That fiscal cliff? Dow Chemical says China's a bigger worry
By Ernest Scheyder
NEW YORK (Reuters) - Many executives say they're anxious about the U.S. fiscal cliff negotiations, but Dow Chemical Co's DOW.N chief executive says he's more bothered by the messy Chinese leadership transition, which he believes is wreaking greater harm on global markets.
"Markets have, in a holistic sense, really been suffering more from China's slowdown than any slowdown here in the United States," Andrew Liveris said during the company's investor day in New York on Monday.
China, Dow Chemical's second-largest market by sales, unveiled its new leaders in November after months of speculation about who would assume top roles, as well as controversy about widespread corruption among government officials and the cooling growth of the country's economy.
The leadership transition has been "very uncomfortable" for the Chinese and has "created a disruption to their supply chains and created a pause" in economic growth rates, Liveris said.
"We'd been used to double-digit growth rates in plastics now in China now for the better part of a decade, and now that's slowed to stopped in this last six months."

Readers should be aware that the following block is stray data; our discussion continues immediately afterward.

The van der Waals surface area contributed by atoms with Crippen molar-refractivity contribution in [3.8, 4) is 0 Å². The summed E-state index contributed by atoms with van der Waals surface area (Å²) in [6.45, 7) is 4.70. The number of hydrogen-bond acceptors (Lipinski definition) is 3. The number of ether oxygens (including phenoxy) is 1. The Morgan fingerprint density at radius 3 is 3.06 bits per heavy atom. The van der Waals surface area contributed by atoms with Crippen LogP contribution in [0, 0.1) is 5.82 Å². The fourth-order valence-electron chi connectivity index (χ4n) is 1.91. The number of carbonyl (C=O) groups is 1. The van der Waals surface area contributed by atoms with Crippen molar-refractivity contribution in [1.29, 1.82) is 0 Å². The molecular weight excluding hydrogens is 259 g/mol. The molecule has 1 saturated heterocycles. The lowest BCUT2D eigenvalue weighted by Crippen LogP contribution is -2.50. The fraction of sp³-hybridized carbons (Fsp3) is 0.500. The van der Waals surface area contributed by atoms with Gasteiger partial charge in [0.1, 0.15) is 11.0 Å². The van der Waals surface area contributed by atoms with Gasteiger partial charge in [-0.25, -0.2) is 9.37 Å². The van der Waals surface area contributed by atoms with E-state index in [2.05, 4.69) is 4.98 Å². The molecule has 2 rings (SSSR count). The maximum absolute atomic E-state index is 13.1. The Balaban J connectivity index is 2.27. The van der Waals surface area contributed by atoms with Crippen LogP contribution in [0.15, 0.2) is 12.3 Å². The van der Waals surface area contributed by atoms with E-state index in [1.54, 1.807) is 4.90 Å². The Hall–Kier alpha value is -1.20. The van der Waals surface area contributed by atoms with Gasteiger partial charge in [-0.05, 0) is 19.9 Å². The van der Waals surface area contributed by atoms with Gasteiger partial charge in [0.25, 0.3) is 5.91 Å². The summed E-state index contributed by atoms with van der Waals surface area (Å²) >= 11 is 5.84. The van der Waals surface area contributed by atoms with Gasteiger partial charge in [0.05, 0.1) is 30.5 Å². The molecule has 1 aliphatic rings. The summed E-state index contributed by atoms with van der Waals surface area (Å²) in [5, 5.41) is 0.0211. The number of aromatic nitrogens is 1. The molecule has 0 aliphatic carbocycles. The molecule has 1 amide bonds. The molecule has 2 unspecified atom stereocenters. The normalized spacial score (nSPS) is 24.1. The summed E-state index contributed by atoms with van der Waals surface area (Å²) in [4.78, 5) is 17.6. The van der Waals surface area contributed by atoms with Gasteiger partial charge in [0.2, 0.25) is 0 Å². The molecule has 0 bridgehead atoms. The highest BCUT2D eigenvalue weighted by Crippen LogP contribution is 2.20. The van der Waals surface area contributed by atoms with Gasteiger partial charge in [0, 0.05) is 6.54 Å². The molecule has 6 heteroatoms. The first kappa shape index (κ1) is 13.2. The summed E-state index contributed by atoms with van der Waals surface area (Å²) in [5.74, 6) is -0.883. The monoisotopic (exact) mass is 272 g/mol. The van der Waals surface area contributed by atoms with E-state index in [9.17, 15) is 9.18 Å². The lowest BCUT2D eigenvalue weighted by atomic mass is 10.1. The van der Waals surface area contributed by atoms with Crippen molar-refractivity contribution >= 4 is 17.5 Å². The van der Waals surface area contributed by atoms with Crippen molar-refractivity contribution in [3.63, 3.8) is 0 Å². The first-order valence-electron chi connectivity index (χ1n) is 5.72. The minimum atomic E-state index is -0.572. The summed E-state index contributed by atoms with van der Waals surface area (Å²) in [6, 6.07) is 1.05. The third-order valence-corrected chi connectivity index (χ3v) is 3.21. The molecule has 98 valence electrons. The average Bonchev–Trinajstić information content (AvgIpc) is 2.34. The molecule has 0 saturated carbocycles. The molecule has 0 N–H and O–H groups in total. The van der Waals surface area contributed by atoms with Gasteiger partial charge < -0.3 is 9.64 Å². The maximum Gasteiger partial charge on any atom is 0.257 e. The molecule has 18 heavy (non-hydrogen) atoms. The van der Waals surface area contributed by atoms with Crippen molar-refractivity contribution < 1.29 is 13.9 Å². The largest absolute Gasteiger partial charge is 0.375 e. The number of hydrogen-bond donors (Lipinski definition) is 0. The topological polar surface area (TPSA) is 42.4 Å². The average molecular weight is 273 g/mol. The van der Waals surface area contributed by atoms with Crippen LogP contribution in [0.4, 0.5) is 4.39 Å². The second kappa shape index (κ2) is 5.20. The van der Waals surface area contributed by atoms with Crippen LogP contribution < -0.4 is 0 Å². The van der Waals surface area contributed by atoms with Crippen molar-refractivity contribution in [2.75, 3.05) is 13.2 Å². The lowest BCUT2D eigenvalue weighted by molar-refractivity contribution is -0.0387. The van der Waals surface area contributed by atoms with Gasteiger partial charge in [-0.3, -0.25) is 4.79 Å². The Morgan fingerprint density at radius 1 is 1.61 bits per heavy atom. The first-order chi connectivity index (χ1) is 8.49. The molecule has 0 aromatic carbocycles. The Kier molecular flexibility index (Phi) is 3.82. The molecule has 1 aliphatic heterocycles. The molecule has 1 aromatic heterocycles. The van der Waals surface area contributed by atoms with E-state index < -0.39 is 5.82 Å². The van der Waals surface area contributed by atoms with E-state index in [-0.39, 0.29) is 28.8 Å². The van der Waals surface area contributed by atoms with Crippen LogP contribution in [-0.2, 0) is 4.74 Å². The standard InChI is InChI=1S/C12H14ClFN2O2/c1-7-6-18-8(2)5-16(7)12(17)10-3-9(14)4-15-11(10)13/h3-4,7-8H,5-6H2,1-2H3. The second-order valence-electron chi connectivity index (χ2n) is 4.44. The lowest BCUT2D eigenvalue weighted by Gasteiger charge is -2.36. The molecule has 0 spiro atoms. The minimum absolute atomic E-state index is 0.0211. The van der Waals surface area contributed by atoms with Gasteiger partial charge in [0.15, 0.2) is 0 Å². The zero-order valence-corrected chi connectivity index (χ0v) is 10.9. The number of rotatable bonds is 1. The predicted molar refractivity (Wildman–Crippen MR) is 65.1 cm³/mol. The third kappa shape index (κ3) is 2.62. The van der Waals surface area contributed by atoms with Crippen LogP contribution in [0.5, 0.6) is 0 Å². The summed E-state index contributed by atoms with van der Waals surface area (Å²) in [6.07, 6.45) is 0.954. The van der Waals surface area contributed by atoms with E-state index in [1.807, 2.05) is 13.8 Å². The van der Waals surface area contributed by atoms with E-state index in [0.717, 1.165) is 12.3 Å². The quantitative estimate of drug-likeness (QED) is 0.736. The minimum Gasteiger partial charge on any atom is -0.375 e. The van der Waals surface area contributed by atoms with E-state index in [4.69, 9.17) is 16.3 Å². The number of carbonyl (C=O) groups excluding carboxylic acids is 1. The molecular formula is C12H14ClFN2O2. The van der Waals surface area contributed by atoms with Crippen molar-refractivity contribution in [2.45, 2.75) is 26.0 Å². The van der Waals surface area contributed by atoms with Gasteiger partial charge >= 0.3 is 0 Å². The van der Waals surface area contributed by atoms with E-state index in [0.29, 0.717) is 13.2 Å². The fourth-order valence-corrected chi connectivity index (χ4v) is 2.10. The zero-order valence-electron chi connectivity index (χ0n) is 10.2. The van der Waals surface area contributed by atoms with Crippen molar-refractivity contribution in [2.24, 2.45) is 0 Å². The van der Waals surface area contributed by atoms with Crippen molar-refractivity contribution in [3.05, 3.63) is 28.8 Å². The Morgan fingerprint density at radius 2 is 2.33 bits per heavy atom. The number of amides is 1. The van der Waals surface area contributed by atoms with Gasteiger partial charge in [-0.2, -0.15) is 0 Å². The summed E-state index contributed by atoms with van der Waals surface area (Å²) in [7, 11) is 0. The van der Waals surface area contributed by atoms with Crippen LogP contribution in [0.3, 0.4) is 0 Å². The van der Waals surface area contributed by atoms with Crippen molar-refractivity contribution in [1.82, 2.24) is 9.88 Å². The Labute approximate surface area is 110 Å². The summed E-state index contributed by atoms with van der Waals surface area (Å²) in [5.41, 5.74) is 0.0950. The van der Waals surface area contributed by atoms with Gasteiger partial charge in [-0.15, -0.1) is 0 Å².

Dow has about 2,000 employees and more than seven manufacturing sites in China. The company doesn't break out specific sales numbers by country, but the Asia Pacific region posted sales of $10.55 billion in 2011, roughly a sixth of total revenue.
Dow Chemical has seen sales of packaging and other consumer products begin to improve in China in recent weeks, but for 2013 the company expects Chinese GDP growth of only 6 percent to 7 percent, "which is way lower than it normally is," Liveris said.
"We're not planning on any big bounce back (in China), because inventories are staying low," he said. "But there is the beginning of a return to buying power." Continued...